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Updated on Monday, April 22, 2019
When you’re buried under a pile of debt, you’ll need to go beyond making the minimum payments if you hope to get debt-free as quickly as possible. And with interest rates on an upward swing, it may not be something you can afford to ignore.
This is where balance transfer credit cards come into play. Once you understand how they work, they can be a powerful tool that lets you temporarily pause your interest payments — and chip away at your principal balances faster.
MagnifyMoney tapped the experts to unpack everything you need to know about balance transfers. Here’s how to master the ins and outs of one of the most effective debt repayment options available.
What is a balance transfer?
It’s all in the name. A balance transfer involves taking one or more credit card balances and transferring them to a different card that has a lower interest rate. The ideal situation is to roll everything over to a card that has a 0% APR promotional period. This essentially eliminates the interest for a set period, giving you a chance to catch your breath and, if all goes according to plan, pay off the balance before the interest kicks in.
To pull off a balance transfer, you can either open a new low- or no-interest credit card, or look to your existing cards that you’ve already paid off to see if there are any deals to be had. According to David Metzger, a Chicago-based certified financial planner and founder of Onyx Wealth Management, it isn’t uncommon to find 0% interest rate promotions on your existing cards.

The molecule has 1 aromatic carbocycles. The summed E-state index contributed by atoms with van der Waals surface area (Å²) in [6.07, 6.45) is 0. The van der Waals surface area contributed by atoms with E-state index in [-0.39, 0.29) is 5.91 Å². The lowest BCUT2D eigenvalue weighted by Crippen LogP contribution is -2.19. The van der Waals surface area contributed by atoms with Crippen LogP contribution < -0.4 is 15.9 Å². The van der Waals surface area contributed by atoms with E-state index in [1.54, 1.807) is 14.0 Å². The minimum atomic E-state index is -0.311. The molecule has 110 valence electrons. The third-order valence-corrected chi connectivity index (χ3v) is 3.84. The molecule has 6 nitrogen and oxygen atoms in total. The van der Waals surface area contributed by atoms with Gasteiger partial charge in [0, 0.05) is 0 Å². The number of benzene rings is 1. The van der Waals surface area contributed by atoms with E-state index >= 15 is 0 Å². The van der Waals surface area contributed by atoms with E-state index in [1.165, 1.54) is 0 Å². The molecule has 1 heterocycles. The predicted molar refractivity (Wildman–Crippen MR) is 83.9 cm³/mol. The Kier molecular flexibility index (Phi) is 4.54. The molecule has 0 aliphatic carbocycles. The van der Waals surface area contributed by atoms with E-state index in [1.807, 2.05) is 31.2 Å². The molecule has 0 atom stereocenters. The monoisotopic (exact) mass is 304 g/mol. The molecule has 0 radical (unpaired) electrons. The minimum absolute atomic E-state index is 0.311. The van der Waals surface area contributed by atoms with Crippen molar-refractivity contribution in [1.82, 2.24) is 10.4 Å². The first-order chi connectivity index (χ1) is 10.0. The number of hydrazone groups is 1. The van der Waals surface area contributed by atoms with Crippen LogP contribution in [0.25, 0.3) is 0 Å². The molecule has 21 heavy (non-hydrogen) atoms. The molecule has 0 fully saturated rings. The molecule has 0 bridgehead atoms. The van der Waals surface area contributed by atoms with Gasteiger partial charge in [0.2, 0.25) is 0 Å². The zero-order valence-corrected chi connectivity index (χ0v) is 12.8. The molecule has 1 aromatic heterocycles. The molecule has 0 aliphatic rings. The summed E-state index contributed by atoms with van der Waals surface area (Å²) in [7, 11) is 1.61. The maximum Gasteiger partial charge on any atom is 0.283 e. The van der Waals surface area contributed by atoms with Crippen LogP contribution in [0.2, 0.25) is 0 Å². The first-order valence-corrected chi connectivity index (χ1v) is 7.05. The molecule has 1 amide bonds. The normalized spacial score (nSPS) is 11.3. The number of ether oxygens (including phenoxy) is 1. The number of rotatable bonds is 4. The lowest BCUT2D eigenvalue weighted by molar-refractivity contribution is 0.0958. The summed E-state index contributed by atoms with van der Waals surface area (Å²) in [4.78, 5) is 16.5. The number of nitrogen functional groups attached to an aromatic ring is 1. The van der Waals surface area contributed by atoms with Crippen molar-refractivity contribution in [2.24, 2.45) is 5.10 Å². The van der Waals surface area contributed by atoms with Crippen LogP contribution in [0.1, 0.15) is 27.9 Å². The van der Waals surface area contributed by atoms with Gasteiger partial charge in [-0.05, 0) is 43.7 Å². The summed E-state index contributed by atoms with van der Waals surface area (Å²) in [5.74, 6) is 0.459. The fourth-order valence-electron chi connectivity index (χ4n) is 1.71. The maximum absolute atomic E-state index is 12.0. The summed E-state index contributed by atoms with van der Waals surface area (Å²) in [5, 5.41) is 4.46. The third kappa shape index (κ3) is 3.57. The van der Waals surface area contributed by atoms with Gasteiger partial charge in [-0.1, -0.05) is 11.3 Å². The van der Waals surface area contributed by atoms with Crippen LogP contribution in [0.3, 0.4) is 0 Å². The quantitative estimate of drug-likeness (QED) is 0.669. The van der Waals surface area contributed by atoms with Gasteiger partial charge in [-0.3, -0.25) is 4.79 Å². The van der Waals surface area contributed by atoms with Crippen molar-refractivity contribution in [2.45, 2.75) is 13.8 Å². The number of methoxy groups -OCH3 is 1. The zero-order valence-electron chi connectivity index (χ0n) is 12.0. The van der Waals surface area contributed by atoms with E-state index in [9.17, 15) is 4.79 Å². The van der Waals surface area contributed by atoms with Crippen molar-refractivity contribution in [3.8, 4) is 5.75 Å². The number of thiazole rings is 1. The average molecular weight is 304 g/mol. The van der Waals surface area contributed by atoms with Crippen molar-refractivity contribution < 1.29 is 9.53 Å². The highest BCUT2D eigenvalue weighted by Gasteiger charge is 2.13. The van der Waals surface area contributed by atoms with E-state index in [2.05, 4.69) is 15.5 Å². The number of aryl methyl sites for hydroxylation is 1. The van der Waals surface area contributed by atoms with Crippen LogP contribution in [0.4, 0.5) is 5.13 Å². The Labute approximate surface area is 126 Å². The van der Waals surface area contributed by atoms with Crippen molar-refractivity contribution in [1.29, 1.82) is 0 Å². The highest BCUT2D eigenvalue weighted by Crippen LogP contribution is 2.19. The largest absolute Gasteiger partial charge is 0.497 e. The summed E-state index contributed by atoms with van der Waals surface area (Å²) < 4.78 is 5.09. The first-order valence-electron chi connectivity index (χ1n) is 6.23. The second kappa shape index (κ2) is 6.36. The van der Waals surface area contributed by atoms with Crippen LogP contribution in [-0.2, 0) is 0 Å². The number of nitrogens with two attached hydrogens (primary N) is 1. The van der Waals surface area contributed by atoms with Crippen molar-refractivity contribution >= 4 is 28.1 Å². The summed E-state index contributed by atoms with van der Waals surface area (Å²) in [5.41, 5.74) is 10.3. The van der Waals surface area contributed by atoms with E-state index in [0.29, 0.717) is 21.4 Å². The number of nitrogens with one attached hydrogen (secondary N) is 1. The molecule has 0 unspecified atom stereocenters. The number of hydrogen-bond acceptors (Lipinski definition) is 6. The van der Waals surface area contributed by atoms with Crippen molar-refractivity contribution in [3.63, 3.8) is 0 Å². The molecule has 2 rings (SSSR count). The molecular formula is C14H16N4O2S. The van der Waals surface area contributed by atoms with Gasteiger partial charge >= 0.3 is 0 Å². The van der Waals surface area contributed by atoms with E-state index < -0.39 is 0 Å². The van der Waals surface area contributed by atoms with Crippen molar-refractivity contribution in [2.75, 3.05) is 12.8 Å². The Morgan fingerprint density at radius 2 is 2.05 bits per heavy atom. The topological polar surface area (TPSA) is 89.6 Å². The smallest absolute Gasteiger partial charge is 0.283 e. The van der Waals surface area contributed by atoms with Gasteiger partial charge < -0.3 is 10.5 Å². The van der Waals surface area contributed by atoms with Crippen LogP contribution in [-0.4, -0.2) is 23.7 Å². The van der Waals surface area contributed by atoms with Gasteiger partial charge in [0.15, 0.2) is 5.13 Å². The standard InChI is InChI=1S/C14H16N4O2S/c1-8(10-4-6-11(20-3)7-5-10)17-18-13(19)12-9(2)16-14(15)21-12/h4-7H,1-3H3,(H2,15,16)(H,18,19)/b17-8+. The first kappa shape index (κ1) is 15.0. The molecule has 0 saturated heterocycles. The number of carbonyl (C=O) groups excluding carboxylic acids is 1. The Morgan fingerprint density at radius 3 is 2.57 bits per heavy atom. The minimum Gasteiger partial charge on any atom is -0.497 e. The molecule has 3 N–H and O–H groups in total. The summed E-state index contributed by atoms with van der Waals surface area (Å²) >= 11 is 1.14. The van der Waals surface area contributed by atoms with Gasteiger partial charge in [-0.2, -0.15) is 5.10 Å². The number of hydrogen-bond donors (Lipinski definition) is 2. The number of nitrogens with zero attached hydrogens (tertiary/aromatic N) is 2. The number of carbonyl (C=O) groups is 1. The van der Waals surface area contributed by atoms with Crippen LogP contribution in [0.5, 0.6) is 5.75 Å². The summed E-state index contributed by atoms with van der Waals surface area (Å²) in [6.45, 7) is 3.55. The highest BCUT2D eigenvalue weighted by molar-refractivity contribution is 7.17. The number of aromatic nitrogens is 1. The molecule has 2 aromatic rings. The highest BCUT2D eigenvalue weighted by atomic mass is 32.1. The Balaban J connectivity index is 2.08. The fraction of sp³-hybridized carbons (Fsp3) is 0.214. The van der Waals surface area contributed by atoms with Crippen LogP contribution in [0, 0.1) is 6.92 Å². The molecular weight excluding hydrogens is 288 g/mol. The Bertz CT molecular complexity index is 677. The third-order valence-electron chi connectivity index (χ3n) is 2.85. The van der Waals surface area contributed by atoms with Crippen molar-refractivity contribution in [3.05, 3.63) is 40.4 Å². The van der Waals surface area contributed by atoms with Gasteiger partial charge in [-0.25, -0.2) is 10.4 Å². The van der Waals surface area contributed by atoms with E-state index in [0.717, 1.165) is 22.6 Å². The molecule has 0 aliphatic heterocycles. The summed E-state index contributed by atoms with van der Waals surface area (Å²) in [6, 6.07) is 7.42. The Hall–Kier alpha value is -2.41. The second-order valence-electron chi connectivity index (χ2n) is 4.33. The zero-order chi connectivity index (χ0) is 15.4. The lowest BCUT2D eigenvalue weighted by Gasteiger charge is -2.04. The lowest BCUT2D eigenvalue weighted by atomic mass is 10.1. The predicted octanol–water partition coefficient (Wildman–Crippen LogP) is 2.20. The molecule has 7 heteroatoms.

“If you’ve got multiple cards, chances are you get offers like that all the time,” he said.
If not, don’t be afraid to reach out to your credit card companies to see if they have any deals up for grabs. If they don’t, or you don’t have the credit capacity on your existing cards, you can shop online for a balance transfer card.
As for the promotional introductory period, it varies from offer to offer, with the best rates and terms generally going to those who’ve got excellent credit. Those with a minimum credit score of 680 can expect transfer periods that last anywhere from 12 to 21 months. Keep in mind that some offers tack on a balance transfer fee to the tune of 0% to 4%, so it pays to read the fine print.